I catch a lot of flack for being a wrestling fan. As form of sport, it’s just not acceptable the way hockey, football, foosball, and ping-pong are. But while the results may be predetermined and often times (these days, anyway) highly predictable, I think wrestling has something none of those more respectable sports have – truly memorable characters.
Even if you didn’t grow up watching wrestling, I’m sure you’d at least admit to remembering names like “Macho Man” Randy Savage, “The Million Dollar Man” Ted Dibiase, “Rowdy” Roddy Piper, or King Kong Bundy. You may even recall lesser stars like Iron Mike Sharpe or Leaping Lanny Poffo (Randy Savage’s brother, fyi). With larger than life characters taking the industry to new levels, beginning in the mid-1980’s wrestling started making inroads into mass culture, where it’s pretty much stayed ever since. Wrestlers have come and gone, some names have been bigger than others, but it’s safe to say no name has ever been bigger than Hulk Hogan.
Now, I’m not talking about the Hulk Hogan whose marriage and children have made his name tabloid fodder. I’m talking about the wrestler who sold out arenas for the better part of two decades, who extolled the virtues of training, saying your prayers, and eating your vitamins. Who slammed Andre The Giant in front of 93,173 fans at the Pontiac Silverdome at Wrestlemania III. Forget the sideshow circus that Hogan’s life has become. The Hulk Hogan I’m talking about was a real hero to millions of people. Including me.
So why the remising? A couple of weeks back a new 3DVD set hit store shelves – Hulk Hogan’s Unreleased Collectors Series. The set is as advertised – 3 discs worth of previously unavailable Hulk Hogan matches. Tag team matches with Bam Bam Bigelow, battles with Andre The Giant and Ric Flair, even the first time the Hulkster officially locked up with Bret “The Hit Man” Hart. Sure the majority of the matches follow the typical Hogan routine – Hogan in control, bag guy takes over, Hogan hulks up, clothesline, legdrop, one two three. The thing is, the routine still holds up, even after all these years. Speaking of years, the moments that really stuck out to me while watching Hulk Hogan’s Unreleased Collection were the ones that came right from my own backyard.
Growing up as a wrestling fan in Toronto, the ritual for me on Saturday night was turning on CHCH Channel 11 at 7pm to watch Maple Leaf Wrestling. The majority of matches were recorded around the Southern Ontario area, with each weeks main event bout taped at Maple Leaf Gardens. Those were always lit darker, with a long rampway coming from the dressing room straight to the ring which sometimes the action would spill out onto. Commentary on the show was done by one of the greatest broadcast teams in any sport – Gorilla Monsoon and Jesse “The Body” Ventura. Interspersed throughout the matches were interview segments promoting upcoming World Wrestling Federation cards and were hosted by the always entertaining Billy Red Lyons (“doncha dare miss it!”). The Hulk Hogan Unreleased Collectors DVD has a few Canadian moments contained from the Maple Leaf Wrestling days and clearly they took me back in time. Of course, there’s also the match from a May 2002 episode of Monday Night Raw between the Hulkster and Ric Flair that features a close-up shot of Pdawg and myself in the first row that gave me a kick, but that’s not what inspired these confessions of a hulkamaniac.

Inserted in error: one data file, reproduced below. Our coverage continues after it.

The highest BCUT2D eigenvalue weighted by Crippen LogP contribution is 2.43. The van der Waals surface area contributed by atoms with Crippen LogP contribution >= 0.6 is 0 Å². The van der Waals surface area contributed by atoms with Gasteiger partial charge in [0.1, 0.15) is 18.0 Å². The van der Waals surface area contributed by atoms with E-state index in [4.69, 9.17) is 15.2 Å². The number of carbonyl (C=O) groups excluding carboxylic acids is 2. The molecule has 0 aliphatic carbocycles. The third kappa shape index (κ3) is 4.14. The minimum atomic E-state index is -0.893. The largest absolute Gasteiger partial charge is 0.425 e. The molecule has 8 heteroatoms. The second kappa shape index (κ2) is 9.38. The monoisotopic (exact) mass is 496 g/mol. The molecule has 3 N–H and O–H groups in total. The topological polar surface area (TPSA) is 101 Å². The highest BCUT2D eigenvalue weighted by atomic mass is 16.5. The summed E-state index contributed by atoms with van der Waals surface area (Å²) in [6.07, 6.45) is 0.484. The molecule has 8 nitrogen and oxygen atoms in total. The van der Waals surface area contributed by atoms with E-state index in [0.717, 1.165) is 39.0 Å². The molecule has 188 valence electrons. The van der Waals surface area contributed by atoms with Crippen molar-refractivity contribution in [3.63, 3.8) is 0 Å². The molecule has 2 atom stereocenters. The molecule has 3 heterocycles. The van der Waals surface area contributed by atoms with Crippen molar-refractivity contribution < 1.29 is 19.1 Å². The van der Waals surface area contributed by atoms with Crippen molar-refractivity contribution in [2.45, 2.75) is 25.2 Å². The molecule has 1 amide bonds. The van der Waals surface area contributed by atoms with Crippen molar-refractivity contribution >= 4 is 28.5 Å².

80’s wrestling was a fundamental part of my youth. It was a product that was for the most part inoffensive and the characters were larger than life superheroes, Hulk Hogan the greatest of them all. Today, things are so different. While there are still many talented and engaging performers working the squared circle, the ones that capture the imagination seem to be few and far between. It’s probably no coincidence that the most iconic wrestler in WWE today is The Undertaker, someone who originated his character in 1991 and made his first real impact working with Hulk Hogan. Watching this 3 disc set reminded my why I became a wrestling fan in the first place, and why I rarely if ever feel inclined to turn it on these days. I’m sure I will though. Every generation has a wrestler who captures and captivates an audience.
Luckily for me, mine wore red and yellow.